“However, whilst the UK Conservative Government is taking steps to support families, Labour minister in Cardiff Bay continue to play politics with the cost of living.

“We need to see more action and less words from them. If Labour in Wales were serious about easing the financial pressures on Welsh families, Labour ministers would use devolved levers and cut income tax in Wales.

“In stark contrast to Rishi Sunak in cutting the cost of politics, Labour and their nationalist coalition partners are looking to increase the number of unknown politicians in the Cardiff Bay bubble.

“The additional £12 million a year would be better spent on hundreds of extra nurses and doctors a year to tackle Wales’ NHS waiting time crises and ambulance responses times.

“Once again, Labour ministers have their priorities wrong.”


Welsh Government Finance Minister Rebecca Evans has said the Spring Statement has let down people struggling with the rising costs of living.

The Chancellor’s Spring Statement was delivered amidst widespread calls to deliver more support to help people pay bills. The Welsh Government had called for measures including increasing welfare benefits, a windfall tax on big energy companies, and introducing a low income energy tariff to better target support to lower income households.

Despite the OBR almost doubling its inflation forecast to 7.4% from 4% for this year, the Chancellor limited the uplift in benefits to just 3.1% – after a below inflation increase of 0.5% last year.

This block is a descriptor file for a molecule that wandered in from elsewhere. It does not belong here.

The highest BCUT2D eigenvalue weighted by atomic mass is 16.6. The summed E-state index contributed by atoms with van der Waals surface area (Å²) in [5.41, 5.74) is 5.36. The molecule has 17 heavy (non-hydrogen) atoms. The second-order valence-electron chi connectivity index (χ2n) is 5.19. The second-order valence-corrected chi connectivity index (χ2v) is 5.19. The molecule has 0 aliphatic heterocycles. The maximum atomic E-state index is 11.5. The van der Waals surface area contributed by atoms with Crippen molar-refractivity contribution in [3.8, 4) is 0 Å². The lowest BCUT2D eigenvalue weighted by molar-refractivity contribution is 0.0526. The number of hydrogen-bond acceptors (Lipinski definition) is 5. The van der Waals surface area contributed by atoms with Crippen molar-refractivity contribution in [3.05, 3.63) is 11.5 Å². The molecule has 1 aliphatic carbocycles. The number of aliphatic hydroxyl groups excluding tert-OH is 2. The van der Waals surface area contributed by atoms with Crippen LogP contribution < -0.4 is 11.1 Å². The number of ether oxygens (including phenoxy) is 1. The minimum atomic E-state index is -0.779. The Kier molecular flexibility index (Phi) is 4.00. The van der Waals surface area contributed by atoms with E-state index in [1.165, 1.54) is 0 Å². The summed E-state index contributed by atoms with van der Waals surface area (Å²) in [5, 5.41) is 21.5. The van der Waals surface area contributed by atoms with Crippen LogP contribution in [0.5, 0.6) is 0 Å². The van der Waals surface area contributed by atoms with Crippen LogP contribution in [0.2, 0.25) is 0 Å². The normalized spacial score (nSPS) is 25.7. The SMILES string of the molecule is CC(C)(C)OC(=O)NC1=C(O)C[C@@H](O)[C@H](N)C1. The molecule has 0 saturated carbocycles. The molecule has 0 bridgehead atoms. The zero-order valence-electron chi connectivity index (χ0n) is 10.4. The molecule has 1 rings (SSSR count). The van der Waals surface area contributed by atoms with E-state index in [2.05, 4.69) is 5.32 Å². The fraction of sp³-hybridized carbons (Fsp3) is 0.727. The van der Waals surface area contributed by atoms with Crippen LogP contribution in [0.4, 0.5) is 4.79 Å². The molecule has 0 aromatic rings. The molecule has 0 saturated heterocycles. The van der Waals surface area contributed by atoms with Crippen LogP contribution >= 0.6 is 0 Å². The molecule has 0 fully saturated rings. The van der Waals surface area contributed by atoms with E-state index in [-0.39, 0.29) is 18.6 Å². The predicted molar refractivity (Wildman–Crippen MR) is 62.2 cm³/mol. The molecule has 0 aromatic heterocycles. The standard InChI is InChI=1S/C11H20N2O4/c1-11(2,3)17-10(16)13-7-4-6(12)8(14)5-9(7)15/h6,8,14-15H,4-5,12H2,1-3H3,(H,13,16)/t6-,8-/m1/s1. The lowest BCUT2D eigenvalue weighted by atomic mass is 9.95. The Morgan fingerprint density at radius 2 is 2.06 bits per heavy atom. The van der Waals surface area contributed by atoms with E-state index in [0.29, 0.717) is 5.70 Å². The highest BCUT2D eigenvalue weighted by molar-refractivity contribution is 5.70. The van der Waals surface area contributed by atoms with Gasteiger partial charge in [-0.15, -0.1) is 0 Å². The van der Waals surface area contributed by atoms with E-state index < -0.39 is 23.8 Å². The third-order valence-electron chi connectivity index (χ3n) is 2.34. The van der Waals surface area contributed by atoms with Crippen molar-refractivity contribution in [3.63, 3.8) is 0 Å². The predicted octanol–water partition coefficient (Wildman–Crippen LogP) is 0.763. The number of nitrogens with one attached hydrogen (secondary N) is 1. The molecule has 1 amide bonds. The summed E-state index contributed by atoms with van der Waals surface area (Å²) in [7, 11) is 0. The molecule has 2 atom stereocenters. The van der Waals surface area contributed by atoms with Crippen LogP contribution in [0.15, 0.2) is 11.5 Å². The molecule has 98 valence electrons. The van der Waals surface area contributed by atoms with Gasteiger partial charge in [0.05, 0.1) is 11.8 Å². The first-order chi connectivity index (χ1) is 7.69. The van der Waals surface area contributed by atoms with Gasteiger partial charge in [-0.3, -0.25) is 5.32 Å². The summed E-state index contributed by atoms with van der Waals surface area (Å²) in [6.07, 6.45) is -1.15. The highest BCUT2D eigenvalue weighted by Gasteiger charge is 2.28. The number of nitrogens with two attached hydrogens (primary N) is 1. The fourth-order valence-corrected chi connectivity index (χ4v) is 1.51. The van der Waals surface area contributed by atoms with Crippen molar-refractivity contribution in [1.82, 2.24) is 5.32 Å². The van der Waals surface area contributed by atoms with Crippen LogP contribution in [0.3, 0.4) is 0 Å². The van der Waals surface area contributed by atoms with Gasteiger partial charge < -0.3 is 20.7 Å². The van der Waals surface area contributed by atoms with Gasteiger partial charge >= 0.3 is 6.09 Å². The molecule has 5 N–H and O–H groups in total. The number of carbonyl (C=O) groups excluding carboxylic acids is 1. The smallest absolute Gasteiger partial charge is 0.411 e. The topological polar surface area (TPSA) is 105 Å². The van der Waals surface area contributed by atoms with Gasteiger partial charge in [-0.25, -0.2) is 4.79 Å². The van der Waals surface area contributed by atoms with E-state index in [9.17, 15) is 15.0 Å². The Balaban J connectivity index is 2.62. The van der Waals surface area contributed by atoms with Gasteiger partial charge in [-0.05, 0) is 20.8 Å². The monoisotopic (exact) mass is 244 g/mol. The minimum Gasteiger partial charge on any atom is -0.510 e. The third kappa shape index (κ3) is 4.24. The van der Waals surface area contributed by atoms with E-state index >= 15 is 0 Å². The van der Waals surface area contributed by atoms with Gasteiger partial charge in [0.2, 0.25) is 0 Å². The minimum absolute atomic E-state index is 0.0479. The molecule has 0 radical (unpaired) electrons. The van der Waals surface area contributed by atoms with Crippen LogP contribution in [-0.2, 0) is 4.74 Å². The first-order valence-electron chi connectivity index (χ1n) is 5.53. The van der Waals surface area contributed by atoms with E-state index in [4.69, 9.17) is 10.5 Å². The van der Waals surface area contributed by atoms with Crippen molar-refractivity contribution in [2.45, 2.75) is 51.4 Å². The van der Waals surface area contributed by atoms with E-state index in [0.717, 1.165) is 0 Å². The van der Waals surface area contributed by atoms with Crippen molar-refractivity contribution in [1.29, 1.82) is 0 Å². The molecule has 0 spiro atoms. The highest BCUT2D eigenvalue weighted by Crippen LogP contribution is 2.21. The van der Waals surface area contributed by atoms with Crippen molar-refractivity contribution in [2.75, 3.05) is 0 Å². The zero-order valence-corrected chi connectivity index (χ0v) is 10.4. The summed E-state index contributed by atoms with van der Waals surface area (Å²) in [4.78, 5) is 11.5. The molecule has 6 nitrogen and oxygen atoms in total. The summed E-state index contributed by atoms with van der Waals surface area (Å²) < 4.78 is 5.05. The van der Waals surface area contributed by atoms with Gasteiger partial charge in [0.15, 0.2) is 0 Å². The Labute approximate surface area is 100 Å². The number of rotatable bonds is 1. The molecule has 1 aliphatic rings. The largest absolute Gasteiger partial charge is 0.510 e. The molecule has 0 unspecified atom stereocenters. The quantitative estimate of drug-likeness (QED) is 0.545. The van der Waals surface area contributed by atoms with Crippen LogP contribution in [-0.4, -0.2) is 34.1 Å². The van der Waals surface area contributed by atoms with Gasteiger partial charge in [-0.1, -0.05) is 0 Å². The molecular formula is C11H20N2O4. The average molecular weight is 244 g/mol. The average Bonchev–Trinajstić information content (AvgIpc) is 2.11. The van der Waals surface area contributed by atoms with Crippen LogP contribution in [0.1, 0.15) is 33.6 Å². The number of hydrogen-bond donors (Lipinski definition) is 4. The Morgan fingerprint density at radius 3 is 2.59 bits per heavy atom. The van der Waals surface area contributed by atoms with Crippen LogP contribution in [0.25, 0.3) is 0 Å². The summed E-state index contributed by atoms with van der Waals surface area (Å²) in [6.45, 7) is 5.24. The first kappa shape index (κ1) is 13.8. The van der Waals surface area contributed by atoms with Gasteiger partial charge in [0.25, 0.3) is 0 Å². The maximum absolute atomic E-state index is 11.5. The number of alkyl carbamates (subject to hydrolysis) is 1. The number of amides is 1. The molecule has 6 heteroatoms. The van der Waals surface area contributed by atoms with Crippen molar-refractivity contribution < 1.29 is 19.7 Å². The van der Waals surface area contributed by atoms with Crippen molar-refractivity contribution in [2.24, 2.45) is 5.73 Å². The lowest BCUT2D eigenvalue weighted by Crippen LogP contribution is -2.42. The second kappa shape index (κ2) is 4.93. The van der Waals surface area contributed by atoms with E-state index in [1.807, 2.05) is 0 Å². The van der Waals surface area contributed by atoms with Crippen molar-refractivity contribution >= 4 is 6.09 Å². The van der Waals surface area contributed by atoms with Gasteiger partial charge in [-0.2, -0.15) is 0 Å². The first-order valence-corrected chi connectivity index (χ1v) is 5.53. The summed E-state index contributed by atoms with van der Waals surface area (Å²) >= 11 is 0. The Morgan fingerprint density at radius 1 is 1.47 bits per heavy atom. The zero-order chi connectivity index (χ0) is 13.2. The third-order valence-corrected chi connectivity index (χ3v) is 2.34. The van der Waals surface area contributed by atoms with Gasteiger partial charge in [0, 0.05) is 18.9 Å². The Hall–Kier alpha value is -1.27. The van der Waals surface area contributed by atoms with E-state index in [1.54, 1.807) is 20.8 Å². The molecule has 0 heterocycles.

April will see more pressure on household budgets, with energy bills and National Insurance contributions both rising.

Rebecca Evans, Minister for Finance and Local Government, told The Pembrokeshire Herald: “People will be right to feel let down by today’s threadbare statement. Bills are rising rapidly and disposable income is falling, but there is not enough in today’s statement that recognises the struggle many are facing. It’s an ideological, regressive statement from the Chancellor that lacks practical measures to help those who need help the most – there is nothing for those who cannot work and those on lower incomes.”

“The UK Government has squandered the opportunity to provide meaningful support. It exposes an out-of-touch Chancellor and exacerbates the fairness gap running through Westminster’s lacklustre approach to the cost of living crisis.”

Last month the Welsh Government confirmed a £330m cost of living support package, included extended £200 winter fuel payments, a £150 cost of living payment and more money through the Discretionary Assistance Fund.